05-17-2011, 11:32 AM
People wear helmets to wakeboard behind the boat? Strange, I just dont really see them doing much good against water. Now if we are talking sliders that a different issue.

I have not knocked myself out, but when i snapped my femur my body went into shock and i was in and out of consciousness. My friend who was driving turned the boat around, and he and my father dragged me onto the platform until the ambulance came... I guess i was pretty close to dying...

You just have to be prepared for everything. Having a spotter is one of the most important things, and can really affect how fast you get back to the rider.

kskonn
05-17-2011, 11:36 AM
http://www.intelihealth.com/IH/ihtIH/WSIHW011/9273/35323/372221.html?d=dmtHMSContent

looks like according to this articl it is 2-30% depending on reason for CPR, experience of person performing the CPR etc... It is still your best bet on the water if someone is drowning.

dfd22120
05-17-2011, 11:58 AM
I may be slightly biased being a Paramedic and CPR instructor but I would be happy if everyone were CPR certified. Even the new hands-only CPR is much better than nothing. The previous posts are correct the save percentages are low, but as the last posted commented it greatly depends on the cause of the cardiac arrest as well as pre existing conditions. I would think it is safe to say most waterskiers are not in nursing homes with multiple medical conditions. Therefore the chance of saving a person under 60 with immediate CPR is greatly increased.

The cause of the injury is a huge determining factor in save rates. If you take a hard fall and break your neck causing the portion of your spinal cord that controls breathing to be severed, CPR will not save you. But the more than likely scenerio of taking a hard fall and being unconscious face down for a short period of time will have a very high survival success rate with proper CPR administered immediately.

The training is never wasted!!!! You never know when you may need it to save a loved one away from the water either!!!

GT500 MC
05-17-2011, 12:08 PM
I may be slightly biased being a Paramedic and CPR instructor but I would be happy if everyone were CPR certified. Even the new hands-only CPR is much better than nothing. The previous posts are correct the save percentages are low, but as the last posted commented it greatly depends on the cause of the cardiac arrest as well as pre existing conditions. I would think it is safe to say most waterskiers are not in nursing homes with multiple medical conditions. Therefore the chance of saving a person under 60 with immediate CPR is greatly increased.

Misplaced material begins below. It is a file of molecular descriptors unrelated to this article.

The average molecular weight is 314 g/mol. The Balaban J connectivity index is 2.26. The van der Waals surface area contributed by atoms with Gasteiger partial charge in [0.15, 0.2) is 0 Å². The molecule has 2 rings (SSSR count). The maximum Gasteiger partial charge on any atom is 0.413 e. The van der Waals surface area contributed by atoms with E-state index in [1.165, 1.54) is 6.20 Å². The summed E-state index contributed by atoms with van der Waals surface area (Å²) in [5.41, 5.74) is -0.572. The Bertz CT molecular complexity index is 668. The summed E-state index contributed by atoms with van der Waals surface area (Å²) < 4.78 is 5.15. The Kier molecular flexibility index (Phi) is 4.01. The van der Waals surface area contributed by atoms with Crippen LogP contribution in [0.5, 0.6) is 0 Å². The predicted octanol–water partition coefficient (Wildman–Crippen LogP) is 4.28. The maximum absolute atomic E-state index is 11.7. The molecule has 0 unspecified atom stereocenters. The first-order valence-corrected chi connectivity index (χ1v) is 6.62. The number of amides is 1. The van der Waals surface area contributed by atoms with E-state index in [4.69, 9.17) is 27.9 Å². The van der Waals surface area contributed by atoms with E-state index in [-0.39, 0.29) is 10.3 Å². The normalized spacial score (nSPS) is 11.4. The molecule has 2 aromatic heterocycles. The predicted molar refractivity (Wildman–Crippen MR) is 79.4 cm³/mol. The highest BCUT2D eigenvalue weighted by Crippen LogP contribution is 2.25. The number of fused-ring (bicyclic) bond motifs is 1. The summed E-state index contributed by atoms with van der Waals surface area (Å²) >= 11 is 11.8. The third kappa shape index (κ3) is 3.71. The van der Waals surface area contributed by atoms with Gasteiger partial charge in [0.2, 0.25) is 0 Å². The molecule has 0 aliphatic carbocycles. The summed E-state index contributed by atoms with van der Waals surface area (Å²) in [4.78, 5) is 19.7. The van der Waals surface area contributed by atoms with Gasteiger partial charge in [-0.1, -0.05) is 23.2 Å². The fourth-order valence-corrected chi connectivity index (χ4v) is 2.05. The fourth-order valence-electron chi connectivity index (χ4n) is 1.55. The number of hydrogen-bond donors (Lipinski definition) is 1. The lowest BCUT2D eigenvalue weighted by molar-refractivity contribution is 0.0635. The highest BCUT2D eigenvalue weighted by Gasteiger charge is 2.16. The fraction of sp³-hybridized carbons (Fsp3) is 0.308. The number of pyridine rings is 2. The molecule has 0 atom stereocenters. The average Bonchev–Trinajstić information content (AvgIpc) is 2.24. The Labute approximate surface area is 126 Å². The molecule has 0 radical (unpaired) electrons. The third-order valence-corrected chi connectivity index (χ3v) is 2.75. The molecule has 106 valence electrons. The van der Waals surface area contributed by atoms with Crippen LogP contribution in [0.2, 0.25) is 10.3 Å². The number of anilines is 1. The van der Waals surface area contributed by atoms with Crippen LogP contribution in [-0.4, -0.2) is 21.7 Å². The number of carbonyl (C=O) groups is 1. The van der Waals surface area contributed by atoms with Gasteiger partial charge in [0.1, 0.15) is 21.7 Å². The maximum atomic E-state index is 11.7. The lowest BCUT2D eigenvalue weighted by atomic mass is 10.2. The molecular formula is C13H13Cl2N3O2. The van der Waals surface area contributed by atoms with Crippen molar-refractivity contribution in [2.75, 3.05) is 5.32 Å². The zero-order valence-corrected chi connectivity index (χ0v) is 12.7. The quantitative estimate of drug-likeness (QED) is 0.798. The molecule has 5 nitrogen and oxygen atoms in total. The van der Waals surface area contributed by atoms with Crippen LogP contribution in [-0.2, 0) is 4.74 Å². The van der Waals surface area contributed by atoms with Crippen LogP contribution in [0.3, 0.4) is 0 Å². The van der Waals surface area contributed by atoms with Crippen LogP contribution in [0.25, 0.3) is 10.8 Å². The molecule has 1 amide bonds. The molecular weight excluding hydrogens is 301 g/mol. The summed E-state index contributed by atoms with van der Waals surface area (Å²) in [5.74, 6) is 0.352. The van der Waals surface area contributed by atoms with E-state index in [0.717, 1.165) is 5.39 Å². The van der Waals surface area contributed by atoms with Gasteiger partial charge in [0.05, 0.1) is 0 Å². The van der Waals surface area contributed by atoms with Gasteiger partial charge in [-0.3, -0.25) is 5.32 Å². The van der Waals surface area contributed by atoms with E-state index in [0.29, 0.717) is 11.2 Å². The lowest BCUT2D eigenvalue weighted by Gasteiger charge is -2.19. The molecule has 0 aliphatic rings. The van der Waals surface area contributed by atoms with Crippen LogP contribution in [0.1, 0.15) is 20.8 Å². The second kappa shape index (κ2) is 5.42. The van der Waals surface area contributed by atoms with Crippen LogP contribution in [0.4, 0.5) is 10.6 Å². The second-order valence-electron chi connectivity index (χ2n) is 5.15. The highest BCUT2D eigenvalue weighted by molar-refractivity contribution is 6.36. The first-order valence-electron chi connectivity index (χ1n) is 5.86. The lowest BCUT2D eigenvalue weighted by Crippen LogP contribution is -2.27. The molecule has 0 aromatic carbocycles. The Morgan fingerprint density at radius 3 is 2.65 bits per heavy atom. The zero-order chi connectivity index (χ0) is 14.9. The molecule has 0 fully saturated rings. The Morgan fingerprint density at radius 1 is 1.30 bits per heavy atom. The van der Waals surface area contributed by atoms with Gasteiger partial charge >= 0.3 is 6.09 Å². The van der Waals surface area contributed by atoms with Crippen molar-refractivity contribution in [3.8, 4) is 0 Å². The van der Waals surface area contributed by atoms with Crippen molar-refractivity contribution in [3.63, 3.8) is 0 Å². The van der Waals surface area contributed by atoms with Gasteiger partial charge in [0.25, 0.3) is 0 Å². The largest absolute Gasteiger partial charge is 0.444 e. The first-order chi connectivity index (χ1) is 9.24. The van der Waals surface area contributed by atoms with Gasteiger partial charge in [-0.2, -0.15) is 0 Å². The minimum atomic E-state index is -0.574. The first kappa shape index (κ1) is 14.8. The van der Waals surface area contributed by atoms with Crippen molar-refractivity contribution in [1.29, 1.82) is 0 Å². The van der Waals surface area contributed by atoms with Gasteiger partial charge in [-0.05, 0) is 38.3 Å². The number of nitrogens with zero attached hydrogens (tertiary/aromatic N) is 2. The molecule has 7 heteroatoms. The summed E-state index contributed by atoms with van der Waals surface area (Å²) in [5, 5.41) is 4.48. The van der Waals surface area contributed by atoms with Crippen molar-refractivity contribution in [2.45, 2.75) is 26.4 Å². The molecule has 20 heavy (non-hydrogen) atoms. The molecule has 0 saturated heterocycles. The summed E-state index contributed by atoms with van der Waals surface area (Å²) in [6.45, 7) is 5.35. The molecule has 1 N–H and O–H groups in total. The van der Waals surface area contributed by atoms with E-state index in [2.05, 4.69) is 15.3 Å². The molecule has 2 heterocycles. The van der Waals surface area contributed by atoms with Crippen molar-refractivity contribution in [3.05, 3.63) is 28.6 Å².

The cause of the injury is a huge determining factor in save rates. If you take a hard fall and break your neck causing the portion of your spinal cord that controls breathing to be severed, CPR will not save you. But the more than likely scenerio of taking a hard fall and being unconscious face down for a short period of time will have a very high survival success rate with proper CPR administered immediately.

The training is never wasted!!!! You never know when you may need it to save a loved one away from the water either!!!

Well-said. If the time comes to use CPR and your recipient becomes part of the 4% that is saved, that's all that matters. It's like the unemployment rate at 10%--personally, the unemployment rate is either 0% or 100%--I'm employed or I'm not.

Jeff d
05-17-2011, 12:08 PM
Is the success rate that low????

I'm a volunteer firefighter and yes the success rate is pretty low. The couple of people that I've been involved in "bringing back" over the years have pretty much been vegetables after their brains were deprived of oxygen that long.

Most of the people I do CPR on have problems that are "incompatible with life" though like drug overdoses, heart failure, etc. and we have to get paged out and drive to them which takes at least 5-10 minutes while they usually sit oxygen deprived. I'd imagine your success rate would be much higher on a person who was in good enough health to be wakeboarding and just took in a lung full of water while unconscious a few seconds before. That's probably about the most ideal situation for CPR success.

The new American Heart Association protocol for the lay person (Non Medical or EMS) is chest compressions only, no rescue breathing. The logic is that chest compressions alone with an open airway will move air in and out of the lungs on their own.

So, I say get some training but if faced with the above situation (unconscious, drowned, no pulse) even without training open their mouth, roll them to the side briefly to try to get some water out and start chest compressions while someone gets the boat moving toward the nearest place to get help. As soon as you can get phone service call 911. If you place a rolled up towel under their neck it will aide in keeping their airway open during the compressions. You have to push in 2" at a rate of 100+ per minute which will likely crack ribs so don't be shy it could save their life. Take shifts with someone else on the boat if possible to stay fresh because you will have to continue until more qualified help arrives. In most scenarios with no breathing and no pulse they have no chance if you don't act immediately.

TxsRiverRat
05-17-2011, 12:16 PM
If you are performing such exotic stunts, I think you should:

1. Wear a helmet